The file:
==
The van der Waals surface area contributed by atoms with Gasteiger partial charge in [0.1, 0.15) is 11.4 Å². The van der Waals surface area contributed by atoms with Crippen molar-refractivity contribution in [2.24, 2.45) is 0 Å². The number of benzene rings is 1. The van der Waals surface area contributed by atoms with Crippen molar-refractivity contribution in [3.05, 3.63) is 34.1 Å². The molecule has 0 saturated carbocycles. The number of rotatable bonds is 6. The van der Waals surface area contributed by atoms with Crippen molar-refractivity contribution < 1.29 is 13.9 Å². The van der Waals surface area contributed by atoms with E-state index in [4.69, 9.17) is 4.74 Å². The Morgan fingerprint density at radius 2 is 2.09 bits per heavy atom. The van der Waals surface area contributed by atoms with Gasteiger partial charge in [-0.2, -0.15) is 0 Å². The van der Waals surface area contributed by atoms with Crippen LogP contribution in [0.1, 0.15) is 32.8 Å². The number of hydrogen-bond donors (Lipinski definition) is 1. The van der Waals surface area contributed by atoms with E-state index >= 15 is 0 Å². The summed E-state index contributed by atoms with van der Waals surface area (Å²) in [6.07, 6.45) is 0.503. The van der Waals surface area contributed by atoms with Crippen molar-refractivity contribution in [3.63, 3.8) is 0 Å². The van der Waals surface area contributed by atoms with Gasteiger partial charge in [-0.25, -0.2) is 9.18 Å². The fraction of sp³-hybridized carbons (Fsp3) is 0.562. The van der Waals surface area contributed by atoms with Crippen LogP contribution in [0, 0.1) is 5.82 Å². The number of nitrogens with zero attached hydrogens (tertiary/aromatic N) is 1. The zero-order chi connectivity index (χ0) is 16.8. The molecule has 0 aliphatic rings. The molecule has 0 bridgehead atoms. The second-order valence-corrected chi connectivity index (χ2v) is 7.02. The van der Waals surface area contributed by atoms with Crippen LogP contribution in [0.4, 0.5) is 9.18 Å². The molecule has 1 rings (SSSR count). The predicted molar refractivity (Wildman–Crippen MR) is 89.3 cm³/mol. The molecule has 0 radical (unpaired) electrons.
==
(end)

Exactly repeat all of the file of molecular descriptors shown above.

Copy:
The van der Waals surface area contributed by atoms with Gasteiger partial charge in [0.1, 0.15) is 11.4 Å². The van der Waals surface area contributed by atoms with Crippen molar-refractivity contribution in [2.24, 2.45) is 0 Å². The number of benzene rings is 1. The van der Waals surface area contributed by atoms with Crippen molar-refractivity contribution in [3.05, 3.63) is 34.1 Å². The molecule has 0 saturated carbocycles. The number of rotatable bonds is 6. The van der Waals surface area contributed by atoms with Crippen molar-refractivity contribution < 1.29 is 13.9 Å². The van der Waals surface area contributed by atoms with E-state index in [4.69, 9.17) is 4.74 Å². The Morgan fingerprint density at radius 2 is 2.09 bits per heavy atom. The van der Waals surface area contributed by atoms with Gasteiger partial charge in [-0.2, -0.15) is 0 Å². The van der Waals surface area contributed by atoms with Crippen LogP contribution in [0.1, 0.15) is 32.8 Å². The number of hydrogen-bond donors (Lipinski definition) is 1. The van der Waals surface area contributed by atoms with E-state index >= 15 is 0 Å². The summed E-state index contributed by atoms with van der Waals surface area (Å²) in [6.07, 6.45) is 0.503. The van der Waals surface area contributed by atoms with Crippen molar-refractivity contribution in [3.63, 3.8) is 0 Å². The van der Waals surface area contributed by atoms with Gasteiger partial charge in [-0.25, -0.2) is 9.18 Å². The fraction of sp³-hybridized carbons (Fsp3) is 0.562. The van der Waals surface area contributed by atoms with Crippen LogP contribution in [0, 0.1) is 5.82 Å². The number of nitrogens with zero attached hydrogens (tertiary/aromatic N) is 1. The zero-order chi connectivity index (χ0) is 16.8. The molecule has 0 aliphatic rings. The molecule has 0 bridgehead atoms. The second-order valence-corrected chi connectivity index (χ2v) is 7.02. The van der Waals surface area contributed by atoms with Crippen LogP contribution in [0.4, 0.5) is 9.18 Å². The molecule has 1 rings (SSSR count). The predicted molar refractivity (Wildman–Crippen MR) is 89.3 cm³/mol. The molecule has 0 radical (unpaired) electrons.